By David Keane
A car bodyshop worker claims an orphaned baby squirrel chose him at random to be his ‘dad’ and now lives with him in his house – playing like a dog and even nicking cigarette lighters from his pocket.
Daniel Beckwith, 25, believes the wild rodent must have fallen from a nearby nest but refused to leave his side after approaching him at his garage workshop in November last year.
Since then, the bushy-tailed creature now known as Cyril the Squirrel has been living with Daniel at his west London home and routinely ‘plays’ like a dog – even using poor Daniel as a human climbing frame.
Hilarious footage shows Cyril clambering speedily around Daniel before sneaking his head into his trouser pocket and making off with a lighter, resulting in a chase from Daniel to retrieve it.
Other videos show the rodent relaxing in Daniel’s hood, doing cartwheels on the rug, and even falling off Daniel’s leg but performing a Spiderman-esque last-minute save with his claw to stop his fall.
But Daniel has now found himself in the heart-wrenching position of having a beloved ‘pet’ that authorities would want to put down – as it is illegal to keep or release Cyril, and the RSPCA advise orphaned greys are euthanised.
Daniel, a car paint sprayer, said: “I was in the workshop when I heard a noise and thought I saw a rat move. I thought I would have to get it out of the workplace and went over to it.
“It was then I realised it was a baby squirrel. It was about the size of my hand. Maybe it had been sat in the roof and possibly fallen out or something.
“He was cowering in the corner. So I got out a box and he just climbed right in. I thought it was quite odd but he really took to me. A friend said will he not go away? I said no, he won’t.
“I eventually put him in a tree but he started to cry and call for me. But the moment he saw me coming he stopped and climbed right in the box when I offered him it.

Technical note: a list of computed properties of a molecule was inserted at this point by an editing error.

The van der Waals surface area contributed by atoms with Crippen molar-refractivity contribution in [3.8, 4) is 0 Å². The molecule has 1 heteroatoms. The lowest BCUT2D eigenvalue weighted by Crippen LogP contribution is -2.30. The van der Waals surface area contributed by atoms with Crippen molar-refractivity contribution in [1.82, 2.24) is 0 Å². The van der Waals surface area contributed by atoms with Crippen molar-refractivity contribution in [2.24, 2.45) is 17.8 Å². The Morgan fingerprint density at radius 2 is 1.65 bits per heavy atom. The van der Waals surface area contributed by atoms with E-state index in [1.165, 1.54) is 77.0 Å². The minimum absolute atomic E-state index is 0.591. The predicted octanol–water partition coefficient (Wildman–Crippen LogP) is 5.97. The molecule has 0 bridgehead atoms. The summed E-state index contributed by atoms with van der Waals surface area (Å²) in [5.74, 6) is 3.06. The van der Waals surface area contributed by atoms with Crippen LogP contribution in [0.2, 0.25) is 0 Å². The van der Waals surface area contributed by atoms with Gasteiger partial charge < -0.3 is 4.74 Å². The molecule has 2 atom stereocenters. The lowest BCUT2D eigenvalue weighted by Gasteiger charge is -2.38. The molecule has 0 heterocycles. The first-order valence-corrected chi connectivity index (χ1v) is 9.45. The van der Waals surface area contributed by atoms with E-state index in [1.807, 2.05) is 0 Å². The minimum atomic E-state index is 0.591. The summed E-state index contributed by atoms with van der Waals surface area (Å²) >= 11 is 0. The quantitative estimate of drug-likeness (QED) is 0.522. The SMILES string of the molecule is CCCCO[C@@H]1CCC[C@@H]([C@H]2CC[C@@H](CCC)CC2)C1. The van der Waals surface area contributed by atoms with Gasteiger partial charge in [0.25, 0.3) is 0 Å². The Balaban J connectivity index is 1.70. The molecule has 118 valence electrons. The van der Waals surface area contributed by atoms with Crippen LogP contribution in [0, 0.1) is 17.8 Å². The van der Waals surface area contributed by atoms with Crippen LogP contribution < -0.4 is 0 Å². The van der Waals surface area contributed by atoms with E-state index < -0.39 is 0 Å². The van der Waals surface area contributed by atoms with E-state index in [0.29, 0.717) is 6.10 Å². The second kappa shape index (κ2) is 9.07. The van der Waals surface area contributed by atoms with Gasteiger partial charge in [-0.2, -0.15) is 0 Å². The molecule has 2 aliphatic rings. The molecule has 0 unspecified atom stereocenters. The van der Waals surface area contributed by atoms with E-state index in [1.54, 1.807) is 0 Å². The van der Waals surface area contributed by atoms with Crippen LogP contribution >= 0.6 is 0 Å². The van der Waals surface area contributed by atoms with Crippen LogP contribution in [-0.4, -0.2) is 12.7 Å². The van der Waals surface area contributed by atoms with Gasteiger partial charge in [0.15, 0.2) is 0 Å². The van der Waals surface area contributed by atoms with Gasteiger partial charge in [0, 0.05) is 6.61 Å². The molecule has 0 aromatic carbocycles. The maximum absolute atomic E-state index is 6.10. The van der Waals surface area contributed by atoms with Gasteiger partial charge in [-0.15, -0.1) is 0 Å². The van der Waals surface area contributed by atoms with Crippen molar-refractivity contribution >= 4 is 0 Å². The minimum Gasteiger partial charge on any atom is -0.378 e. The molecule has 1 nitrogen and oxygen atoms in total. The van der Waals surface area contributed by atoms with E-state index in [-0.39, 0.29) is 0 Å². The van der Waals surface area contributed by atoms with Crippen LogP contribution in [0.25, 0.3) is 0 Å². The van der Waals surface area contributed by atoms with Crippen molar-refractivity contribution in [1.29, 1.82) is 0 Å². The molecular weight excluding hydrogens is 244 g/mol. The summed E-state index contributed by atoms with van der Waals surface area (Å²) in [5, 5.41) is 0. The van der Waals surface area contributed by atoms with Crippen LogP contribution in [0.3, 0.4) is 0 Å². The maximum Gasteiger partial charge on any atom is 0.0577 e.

“I tried to put him down and let him go somewhere else again but I was worried that if the mum had seen us with him then she wouldn’t come back for him.
“He came over to me again and he wouldn’t leave me alone. I’m an animal lover and couldn’t leave him there. I would have felt so guilty if anything would have happened to him.
“A month after I took him in I saw a squirrel go into a hole in the roof so I think that might have been where he came from but he’s too used to humans to really go back now.
“I didn’t know it was there at the time and he certainly didn’t so he just became attached to me.”
Since then, Daniel believes Cyril has come to see him as his ‘mother’, leaving him in a difficult position since it is illegal to keep a grey squirrel or release one.
But Daniel has become too attached to Cyril to kill him.
Daniel said: “Since taking him in. I have got him a six-foot tall cage and he comes out in the conservatory for two hours each day. He goes mad.
“We even let him out in the garden but he doesn’t go away. He has a run around but comes back after climbing over some fences.
“If I were to take him somewhere for help, the problem is he is a grey squirrel and he will be put down.